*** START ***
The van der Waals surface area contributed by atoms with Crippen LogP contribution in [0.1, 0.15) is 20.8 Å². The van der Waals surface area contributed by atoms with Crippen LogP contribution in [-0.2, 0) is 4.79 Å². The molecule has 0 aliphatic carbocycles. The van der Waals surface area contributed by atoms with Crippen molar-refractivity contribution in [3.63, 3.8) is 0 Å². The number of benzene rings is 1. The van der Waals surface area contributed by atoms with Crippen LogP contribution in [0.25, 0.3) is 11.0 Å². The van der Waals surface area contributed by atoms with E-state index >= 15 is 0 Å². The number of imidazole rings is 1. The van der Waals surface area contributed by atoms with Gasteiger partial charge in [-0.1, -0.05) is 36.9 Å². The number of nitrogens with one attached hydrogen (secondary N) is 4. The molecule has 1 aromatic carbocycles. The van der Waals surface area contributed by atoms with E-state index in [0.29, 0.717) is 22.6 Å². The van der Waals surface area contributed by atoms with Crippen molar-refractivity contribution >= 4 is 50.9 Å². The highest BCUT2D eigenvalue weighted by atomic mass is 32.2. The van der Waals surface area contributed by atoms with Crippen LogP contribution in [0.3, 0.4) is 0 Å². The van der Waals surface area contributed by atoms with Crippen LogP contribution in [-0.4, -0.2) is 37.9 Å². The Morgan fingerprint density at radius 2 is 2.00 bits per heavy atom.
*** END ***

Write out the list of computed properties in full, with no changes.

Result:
The van der Waals surface area contributed by atoms with Crippen LogP contribution in [0.1, 0.15) is 20.8 Å². The van der Waals surface area contributed by atoms with Crippen LogP contribution in [-0.2, 0) is 4.79 Å². The molecule has 0 aliphatic carbocycles. The van der Waals surface area contributed by atoms with Crippen molar-refractivity contribution in [3.63, 3.8) is 0 Å². The number of benzene rings is 1. The van der Waals surface area contributed by atoms with Crippen LogP contribution in [0.25, 0.3) is 11.0 Å². The van der Waals surface area contributed by atoms with E-state index >= 15 is 0 Å². The number of imidazole rings is 1. The van der Waals surface area contributed by atoms with Gasteiger partial charge in [-0.1, -0.05) is 36.9 Å². The number of nitrogens with one attached hydrogen (secondary N) is 4. The molecule has 1 aromatic carbocycles. The van der Waals surface area contributed by atoms with E-state index in [0.29, 0.717) is 22.6 Å². The van der Waals surface area contributed by atoms with Crippen molar-refractivity contribution >= 4 is 50.9 Å². The highest BCUT2D eigenvalue weighted by atomic mass is 32.2. The van der Waals surface area contributed by atoms with Crippen LogP contribution in [0.3, 0.4) is 0 Å². The van der Waals surface area contributed by atoms with Crippen LogP contribution in [-0.4, -0.2) is 37.9 Å². The Morgan fingerprint density at radius 2 is 2.00 bits per heavy atom.